Wyoming's Melvin Brewing debuted in California with a synchronized nine-state release of its award-winning
Former local brewer and reigning Brewpub Brewer of the Year Kirk McHale made a return visit to San Diego last week, and he brought some award-winning beer with him. While beer enthusiasts prepared to queue at select craft beer destinations for the annual appearance of Russian River cult favorite Pliny the Younger, McHale's own whale of an IPA was making its California debut at Hamilton's Tavern.
Melvin Brewing's 2x4 Imperial IPA has won every prestigious craft beer gold medal, plus back-to-back victories at the Alpha King challenge, a contest judged by brewers and beer writers on a singular mission to find "the holy grail of well-balanced and drinkable, yet highly hopped ales." To give an idea of the level of competition, Russian River's Pliny the Elder — considered by many the world's top IPA — won Alpha King once, in 2007.
Juicy, resinous and a deceptively drinkable 10% ABV, 2x4 parades what Melvin's own brash tasting notes describe as the "Mad floral, citrusy, and clean taste of hop talent."
Otherwise, Pizza Port–affiliated brewers have dominated the competition the past 11 years, including a combined five wins for celebrated locals Jeff Bagby and Tomme Arthur. Prior to moving to Wyoming six years ago, McHale headed up Pizza Port brewpubs and began racking up medals for his work there. The Union-Tribune once referred to the him as the city's "best least-known brewer."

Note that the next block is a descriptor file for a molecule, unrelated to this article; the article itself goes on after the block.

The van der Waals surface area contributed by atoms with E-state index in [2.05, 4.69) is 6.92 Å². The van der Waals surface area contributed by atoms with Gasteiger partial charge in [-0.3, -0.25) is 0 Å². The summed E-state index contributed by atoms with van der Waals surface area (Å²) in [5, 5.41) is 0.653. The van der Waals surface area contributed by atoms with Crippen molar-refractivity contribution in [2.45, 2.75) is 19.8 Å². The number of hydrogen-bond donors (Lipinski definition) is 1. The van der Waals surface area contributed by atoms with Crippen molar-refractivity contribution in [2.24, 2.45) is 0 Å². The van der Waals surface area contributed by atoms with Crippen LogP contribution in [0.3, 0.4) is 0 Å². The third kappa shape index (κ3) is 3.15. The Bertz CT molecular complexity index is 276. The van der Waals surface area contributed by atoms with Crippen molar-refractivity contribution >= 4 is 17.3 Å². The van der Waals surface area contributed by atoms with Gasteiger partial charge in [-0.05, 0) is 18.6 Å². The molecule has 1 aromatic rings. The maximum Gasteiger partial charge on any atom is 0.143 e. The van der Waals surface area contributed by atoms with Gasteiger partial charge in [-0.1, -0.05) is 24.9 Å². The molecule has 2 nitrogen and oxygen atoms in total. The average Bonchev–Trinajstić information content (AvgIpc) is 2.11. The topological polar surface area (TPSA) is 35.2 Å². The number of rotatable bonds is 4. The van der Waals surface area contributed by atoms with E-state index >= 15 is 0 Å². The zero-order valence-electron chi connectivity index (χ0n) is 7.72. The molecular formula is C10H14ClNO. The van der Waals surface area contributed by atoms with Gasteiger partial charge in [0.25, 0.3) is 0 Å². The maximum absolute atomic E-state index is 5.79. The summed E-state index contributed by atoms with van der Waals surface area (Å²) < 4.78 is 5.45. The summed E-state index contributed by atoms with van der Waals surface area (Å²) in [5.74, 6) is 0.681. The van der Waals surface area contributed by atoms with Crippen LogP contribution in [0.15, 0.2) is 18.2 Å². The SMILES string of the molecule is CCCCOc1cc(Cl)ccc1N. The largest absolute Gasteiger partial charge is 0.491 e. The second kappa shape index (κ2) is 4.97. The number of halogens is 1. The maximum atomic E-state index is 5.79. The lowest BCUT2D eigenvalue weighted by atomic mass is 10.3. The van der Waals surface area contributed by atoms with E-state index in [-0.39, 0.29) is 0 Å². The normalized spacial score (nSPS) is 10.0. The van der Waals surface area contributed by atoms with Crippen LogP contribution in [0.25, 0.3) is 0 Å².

"If you've been drinking beer in San Diego, you've tried my beer," McHale says, citing Pizza Port's Wipeout and Chronic IPAs as examples of his recipes still produced locally. As McHale tells it, he began honing his homebrewing skills at age 14, sometimes with future Ballast Point head brewer Yuseff Cherney. "I was into science," McHale reflects, "I didn't drink, but [my brother] showed me how to make beer and I just took it to a whole other level."
McHale became a founding partner of Oceanside's Breakwater Brewing in 2008, then took his talents to Jackson, WY, to start Melvin with Thai Me Up brewpub owner Jeremy Tofte. They built on Tofte's 20-gallon homebrewing equipment, upgrading to a three-barrel system and turning out award winners like 2x4, Melvin IPA, and ChChChCh-Cherry Bomb fruit beer.
In the wake of Melvin's success at Great American Beer Festival and World Cup of Beer, distributors came calling. A $3 million business grant from the state of Wyoming helped it expand to a 27,000-square-foot, 30-barrel production brewery, so now it may finally meet a surging, multi-state demand for beers only previously available on draught at the Thai Me Up brewpub.
"We sold 8000 kegs in a day," McHale says, "I'm overwhelmed right now. I tell my brewers, get your ass in there and make beer."
1521 30th Street, San Diego
Hamilton's was the only bar in California to participate in Melvin's February 4 release party, which happened simultaneously in nine states. However, Melvin cans, bottles, and kegs should begin to appear with more regularity beginning this spring.
Meanwhile, further Melvin expansion plans include confirmed brewpub openings in Bellingham, Washington and Austin, Texas. McHale already has a another city in mind where the next brewpub could go. "Hopefully to San Diego," he says, "so I can get my butt back home."